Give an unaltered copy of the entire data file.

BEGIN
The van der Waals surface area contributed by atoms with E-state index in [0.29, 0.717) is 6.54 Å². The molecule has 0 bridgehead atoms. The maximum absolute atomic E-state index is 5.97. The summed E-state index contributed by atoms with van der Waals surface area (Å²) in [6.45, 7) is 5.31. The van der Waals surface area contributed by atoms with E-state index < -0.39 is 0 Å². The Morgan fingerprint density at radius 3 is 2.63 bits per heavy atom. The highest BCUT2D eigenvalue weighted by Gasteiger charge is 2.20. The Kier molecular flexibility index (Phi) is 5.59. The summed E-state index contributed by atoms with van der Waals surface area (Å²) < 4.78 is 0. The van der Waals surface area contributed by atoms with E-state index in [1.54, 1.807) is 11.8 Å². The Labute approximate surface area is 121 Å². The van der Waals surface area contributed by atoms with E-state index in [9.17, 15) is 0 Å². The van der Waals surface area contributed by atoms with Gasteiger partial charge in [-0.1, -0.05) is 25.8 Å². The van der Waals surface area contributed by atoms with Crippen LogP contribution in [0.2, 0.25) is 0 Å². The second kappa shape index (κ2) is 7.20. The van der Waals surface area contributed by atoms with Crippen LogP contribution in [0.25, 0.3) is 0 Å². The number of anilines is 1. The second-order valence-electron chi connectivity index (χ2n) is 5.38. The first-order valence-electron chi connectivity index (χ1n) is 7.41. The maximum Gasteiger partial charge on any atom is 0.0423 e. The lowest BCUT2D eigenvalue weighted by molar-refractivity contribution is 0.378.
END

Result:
The van der Waals surface area contributed by atoms with E-state index in [0.29, 0.717) is 6.54 Å². The molecule has 0 bridgehead atoms. The maximum absolute atomic E-state index is 5.97. The summed E-state index contributed by atoms with van der Waals surface area (Å²) in [6.45, 7) is 5.31. The van der Waals surface area contributed by atoms with E-state index < -0.39 is 0 Å². The Morgan fingerprint density at radius 3 is 2.63 bits per heavy atom. The highest BCUT2D eigenvalue weighted by Gasteiger charge is 2.20. The Kier molecular flexibility index (Phi) is 5.59. The summed E-state index contributed by atoms with van der Waals surface area (Å²) < 4.78 is 0. The van der Waals surface area contributed by atoms with E-state index in [1.54, 1.807) is 11.8 Å². The Labute approximate surface area is 121 Å². The van der Waals surface area contributed by atoms with E-state index in [9.17, 15) is 0 Å². The van der Waals surface area contributed by atoms with Gasteiger partial charge in [-0.1, -0.05) is 25.8 Å². The van der Waals surface area contributed by atoms with Crippen LogP contribution in [0.2, 0.25) is 0 Å². The second kappa shape index (κ2) is 7.20. The van der Waals surface area contributed by atoms with Crippen LogP contribution in [0.25, 0.3) is 0 Å². The number of anilines is 1. The second-order valence-electron chi connectivity index (χ2n) is 5.38. The first-order valence-electron chi connectivity index (χ1n) is 7.41. The maximum Gasteiger partial charge on any atom is 0.0423 e. The lowest BCUT2D eigenvalue weighted by molar-refractivity contribution is 0.378.